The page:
On June 30, the Supreme Court of the United States (SCOTUS) ruled that some corporations have religious rights and cannot be required to pay for certain types of contraceptives for their employees.
The 5-4 decision fell in favor of the closely held for-profit businesses Conestoga Wood Specialties of Pennsylvania and Hobby Lobby of Oklahoma, in which the owners have clear religious beliefs. The court ruled that the Affordable Care Act (ACA) violates the First Amendment and other federal laws protecting religious freedom because it requires coverage for contraceptives like the "morning-after pill," which the companies consider equal to abortion.
Writing for the majority, Justice Samuel Alito wrote that "The companies in the cases before us are closely held corporations, each owned and controlled by members of a single family, and no one has disputed the sincerity of their religious beliefs."
Associate Justice Ruth Bader Ginsburg wrote in her dissent that this is "a decision of startling breadth" that was "bound to have untoward effects" in areas of the law.
HDS Communications spoke with Diane Moore, Senior Lecturer on Religious Studies and Education at HDS and Senior Fellow at the Center for the Study of World Religions, about the decision and what it means for religious liberty, women's health issues, and reproductive freedom.
Harvard Divinity School (HDS): Do you feel this decision will cause other corporations to challenge laws or regulations they feel violate their religious freedoms?
Moore: Yes. In spite of Justice Alito's assertions that this is a narrow ruling, there is nothing in the principles of the decision as articulated that hinder this from setting a broad precedent. The majority opinion based their argument on three critical factors that are all significant and to some extent unprecedented.
The first is that for-profit corporations should be treated in the same way as religious nonprofit organizations vis-a-vis the Religious Freedom Restoration Act (RFRA). The second is that there was a very low bar set for what constitutes an infringement on the owners' religious liberty. The third is that, though the court acknowledged a "compelling state interest" in requiring that access to the full range of FDA-approved contraception methods be included as part of a broader package of health care initiatives related to women's reproductive care, it asserted without specification that there was an alternative option that would be less restrictive to the religious liberties of the plaintiffs that could be employed to ensure that women have access to contraceptive services at no additional cost to themselves. Justice Alito suggested that the government could pay for such services or that the government could compel insurance companies themselves to cover the costs, as is the case with ACA exemptions for nonprofit religious organizations.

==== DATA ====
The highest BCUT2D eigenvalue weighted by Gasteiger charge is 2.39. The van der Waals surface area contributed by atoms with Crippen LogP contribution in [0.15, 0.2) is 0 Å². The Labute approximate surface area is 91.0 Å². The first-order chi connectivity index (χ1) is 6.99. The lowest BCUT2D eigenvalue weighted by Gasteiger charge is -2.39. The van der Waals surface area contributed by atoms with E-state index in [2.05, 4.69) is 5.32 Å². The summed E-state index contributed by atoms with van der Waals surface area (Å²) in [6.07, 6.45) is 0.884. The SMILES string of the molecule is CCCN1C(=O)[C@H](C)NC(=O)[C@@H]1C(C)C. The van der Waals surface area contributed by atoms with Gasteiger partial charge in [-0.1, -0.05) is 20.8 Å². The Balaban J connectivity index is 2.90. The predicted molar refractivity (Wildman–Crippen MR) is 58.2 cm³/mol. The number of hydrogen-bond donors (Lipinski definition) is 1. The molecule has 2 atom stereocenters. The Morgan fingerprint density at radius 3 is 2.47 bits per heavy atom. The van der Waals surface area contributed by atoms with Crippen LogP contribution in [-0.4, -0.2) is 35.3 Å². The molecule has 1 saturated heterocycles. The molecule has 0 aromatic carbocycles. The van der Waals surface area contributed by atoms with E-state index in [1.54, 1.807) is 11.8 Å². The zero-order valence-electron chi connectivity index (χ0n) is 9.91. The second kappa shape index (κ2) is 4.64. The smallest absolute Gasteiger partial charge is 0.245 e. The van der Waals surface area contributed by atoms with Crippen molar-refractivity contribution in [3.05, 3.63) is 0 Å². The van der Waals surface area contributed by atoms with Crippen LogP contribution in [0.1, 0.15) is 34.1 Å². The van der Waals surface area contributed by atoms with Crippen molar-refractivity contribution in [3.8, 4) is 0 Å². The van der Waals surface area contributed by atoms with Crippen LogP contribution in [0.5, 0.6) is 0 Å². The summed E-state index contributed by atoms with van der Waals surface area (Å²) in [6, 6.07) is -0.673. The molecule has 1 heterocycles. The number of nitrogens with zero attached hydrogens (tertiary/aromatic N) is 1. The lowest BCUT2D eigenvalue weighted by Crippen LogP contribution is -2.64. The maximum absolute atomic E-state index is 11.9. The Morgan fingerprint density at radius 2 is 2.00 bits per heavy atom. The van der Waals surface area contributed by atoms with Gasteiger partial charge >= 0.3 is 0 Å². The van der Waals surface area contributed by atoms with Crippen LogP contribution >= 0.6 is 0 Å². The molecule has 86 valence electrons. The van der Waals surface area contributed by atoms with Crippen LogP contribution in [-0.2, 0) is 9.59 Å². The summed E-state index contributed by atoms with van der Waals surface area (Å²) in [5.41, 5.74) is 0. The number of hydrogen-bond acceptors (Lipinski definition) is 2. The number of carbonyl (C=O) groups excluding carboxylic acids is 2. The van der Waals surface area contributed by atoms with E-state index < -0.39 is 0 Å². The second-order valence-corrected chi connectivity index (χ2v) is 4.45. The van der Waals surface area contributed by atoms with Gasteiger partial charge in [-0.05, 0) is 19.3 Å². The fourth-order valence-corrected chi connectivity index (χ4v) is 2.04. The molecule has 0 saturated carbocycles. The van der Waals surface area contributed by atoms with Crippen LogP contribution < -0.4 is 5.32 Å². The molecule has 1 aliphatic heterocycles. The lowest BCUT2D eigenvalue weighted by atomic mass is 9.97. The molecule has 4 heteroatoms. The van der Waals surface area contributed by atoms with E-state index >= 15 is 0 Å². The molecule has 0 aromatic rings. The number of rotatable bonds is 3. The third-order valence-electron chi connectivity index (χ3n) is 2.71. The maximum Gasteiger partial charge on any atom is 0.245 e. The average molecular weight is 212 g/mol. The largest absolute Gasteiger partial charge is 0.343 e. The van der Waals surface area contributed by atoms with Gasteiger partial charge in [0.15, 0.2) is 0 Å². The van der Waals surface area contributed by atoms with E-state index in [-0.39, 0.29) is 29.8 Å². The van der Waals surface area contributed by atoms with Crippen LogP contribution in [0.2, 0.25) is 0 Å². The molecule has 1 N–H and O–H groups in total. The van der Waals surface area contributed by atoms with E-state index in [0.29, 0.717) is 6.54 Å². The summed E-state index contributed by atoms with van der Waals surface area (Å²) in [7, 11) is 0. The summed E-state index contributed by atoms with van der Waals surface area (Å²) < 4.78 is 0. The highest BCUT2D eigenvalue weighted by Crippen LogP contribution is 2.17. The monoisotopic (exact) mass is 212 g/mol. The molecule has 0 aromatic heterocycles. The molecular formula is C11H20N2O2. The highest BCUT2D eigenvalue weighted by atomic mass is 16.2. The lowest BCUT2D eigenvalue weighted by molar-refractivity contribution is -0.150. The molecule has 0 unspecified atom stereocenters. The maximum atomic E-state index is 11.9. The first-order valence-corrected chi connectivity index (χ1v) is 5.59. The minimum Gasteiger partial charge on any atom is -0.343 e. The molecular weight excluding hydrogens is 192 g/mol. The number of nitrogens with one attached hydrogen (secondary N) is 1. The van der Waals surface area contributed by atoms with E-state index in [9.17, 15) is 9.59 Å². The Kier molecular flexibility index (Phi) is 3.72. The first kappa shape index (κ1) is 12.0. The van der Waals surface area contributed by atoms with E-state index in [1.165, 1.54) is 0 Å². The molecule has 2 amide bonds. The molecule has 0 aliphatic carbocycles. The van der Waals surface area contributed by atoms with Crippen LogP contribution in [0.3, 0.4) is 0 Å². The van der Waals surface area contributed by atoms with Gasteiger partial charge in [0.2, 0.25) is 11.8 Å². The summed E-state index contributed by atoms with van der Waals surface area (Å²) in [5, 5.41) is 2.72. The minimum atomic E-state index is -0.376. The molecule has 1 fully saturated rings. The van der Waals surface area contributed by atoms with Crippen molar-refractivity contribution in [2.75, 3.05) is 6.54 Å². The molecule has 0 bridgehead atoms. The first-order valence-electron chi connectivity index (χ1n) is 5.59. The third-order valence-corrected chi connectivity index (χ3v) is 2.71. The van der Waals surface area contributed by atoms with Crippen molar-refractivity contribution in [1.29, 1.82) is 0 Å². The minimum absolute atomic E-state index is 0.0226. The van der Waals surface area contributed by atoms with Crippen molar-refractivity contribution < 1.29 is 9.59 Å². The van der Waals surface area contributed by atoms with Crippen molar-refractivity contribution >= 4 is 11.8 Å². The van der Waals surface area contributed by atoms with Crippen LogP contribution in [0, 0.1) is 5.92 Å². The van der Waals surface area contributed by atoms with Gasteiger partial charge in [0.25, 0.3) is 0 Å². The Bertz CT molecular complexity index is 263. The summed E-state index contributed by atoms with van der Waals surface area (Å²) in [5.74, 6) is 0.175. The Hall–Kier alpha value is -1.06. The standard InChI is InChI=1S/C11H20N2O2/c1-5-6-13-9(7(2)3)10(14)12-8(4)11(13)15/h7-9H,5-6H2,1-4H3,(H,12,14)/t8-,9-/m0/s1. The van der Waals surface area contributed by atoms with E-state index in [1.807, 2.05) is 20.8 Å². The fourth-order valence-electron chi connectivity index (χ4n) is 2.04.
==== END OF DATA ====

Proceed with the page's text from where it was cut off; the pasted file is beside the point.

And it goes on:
These are all quite sweeping in their implications. Indeed, if broader interpretations don't ensue from this ruling, then the court is engaged in the problematic arena of determining which religious beliefs are more credible than others (e.g., why couldn't a Christian Science business owner decide not to support coverage for vaccinations if "a less restrictive" means of meeting the "compelling state interest" for promoting vaccinations were available, such as having the government pay as was suggested in this ruling?)
HDS: Is the decision, as House Speaker John Boehner said, "a victory for religious freedom"?
Moore: I don't believe it is a victory and suggest that it represents the opposite. To the extent that this ruling functions to subject employees of these companies to restrictions on their liberties (e.g., access to the full range of health services legally available to others), it supports an interpretation of religious freedom that in many incidences will serve to limit the freedoms (including religious freedoms) of others.
HDS: Josh Earnest, the White House Press Secretary, said the decision "jeopardizes the health of women employed by these companies." In your view, what is the potential impact of this decision going forward on women's health issues and reproductive rights?